In one exercise, Mr. Rice said, men in the group will identify men who had the strongest influence in their lives and explain why – it might be a coach or a grandfather. These men may not have the same characteristics that the advertising media or some segments of society hold up as being strong men, said Mr. Rice.
Mr. Livatino referred to a Ted Talk “Be a Man” by Joe Ehrmann, a former NFL player with the Colts. He said over the years Mr. Ehrmann had to unwind his thinking on what it means to be a man.
In his Ted Talk, Mr. Ehrmann says that domestic violence is spawned in part by “fundamental lies about what it means to be a man.” He says masculinity is “all about relationships and commitment to a cause.”
Media Stereotypes: In the training sessions the group will watch and discuss a movie, “Tough Guise,” that examines violence against women as is portrayed on television and in movies, advertising, and the sports culture.
In one exercise, men will be asked to rate certain transgressions against women, such as calling a woman a derogatory name or a sexual assault, on a continuum of harm. Men will discuss why they placed a transgression where they did on the continuum. The discussion is intended to bring out how various transgressions can harm women, said Mr. Rice.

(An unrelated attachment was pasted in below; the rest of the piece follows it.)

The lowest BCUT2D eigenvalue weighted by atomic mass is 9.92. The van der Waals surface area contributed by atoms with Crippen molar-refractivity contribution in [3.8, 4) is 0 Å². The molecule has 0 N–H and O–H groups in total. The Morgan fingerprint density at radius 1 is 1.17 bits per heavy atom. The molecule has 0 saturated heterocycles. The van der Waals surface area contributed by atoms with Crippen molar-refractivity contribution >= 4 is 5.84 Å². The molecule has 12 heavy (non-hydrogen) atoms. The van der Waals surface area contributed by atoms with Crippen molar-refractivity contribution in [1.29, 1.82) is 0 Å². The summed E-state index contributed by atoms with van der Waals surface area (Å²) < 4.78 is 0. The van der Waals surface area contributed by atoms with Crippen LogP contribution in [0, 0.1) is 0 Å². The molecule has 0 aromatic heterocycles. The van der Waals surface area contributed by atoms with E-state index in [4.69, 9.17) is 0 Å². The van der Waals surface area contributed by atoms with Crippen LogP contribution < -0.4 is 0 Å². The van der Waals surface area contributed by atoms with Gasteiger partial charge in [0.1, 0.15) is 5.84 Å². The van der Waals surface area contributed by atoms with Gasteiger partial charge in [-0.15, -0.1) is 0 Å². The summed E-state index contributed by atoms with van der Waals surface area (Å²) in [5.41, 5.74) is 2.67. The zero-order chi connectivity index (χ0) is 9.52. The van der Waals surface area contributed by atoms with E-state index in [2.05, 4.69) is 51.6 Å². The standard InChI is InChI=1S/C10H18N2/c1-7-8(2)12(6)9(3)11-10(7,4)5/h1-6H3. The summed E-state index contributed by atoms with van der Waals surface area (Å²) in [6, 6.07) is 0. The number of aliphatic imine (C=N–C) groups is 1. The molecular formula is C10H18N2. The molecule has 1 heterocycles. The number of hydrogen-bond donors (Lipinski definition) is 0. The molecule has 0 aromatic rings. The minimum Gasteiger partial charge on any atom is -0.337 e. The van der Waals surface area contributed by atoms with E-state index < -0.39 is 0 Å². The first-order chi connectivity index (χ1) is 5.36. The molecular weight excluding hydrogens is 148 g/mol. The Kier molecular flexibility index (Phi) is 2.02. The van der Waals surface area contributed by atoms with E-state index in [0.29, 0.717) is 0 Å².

Domestic Violence: The group will watch and discuss a movie, “Escalation,” which Mr. Rice said follows the relationship of a man and a woman from college on and shows how unhealthy behaviors can escalate into domestic abuse.
The intent is to increase awareness of various types of domestic abuse and the impact on victims, including children.
Bystander Intervention: Mr. Rice said, this session will follow the model “Mentors in Violence Prevention,” which introduced the bystander approach, but it also contains elements of “Men Can Stop Rape,” which seeks to mobilize men to use their strength to create cultures free from violence against women.
In the bystander approach, “the goal is to get men who are not abusive to challenge men who are,” said Dr. Katz. It recognizes that abuse occurs along a continuum and “we’re trying to get men to interrupt each other.” As an example, if men are playing poker and one man makes a sexist or degrading comment about women, a fellow man in the game could interrupt and say, “I don’t appreciate that kind of talk.”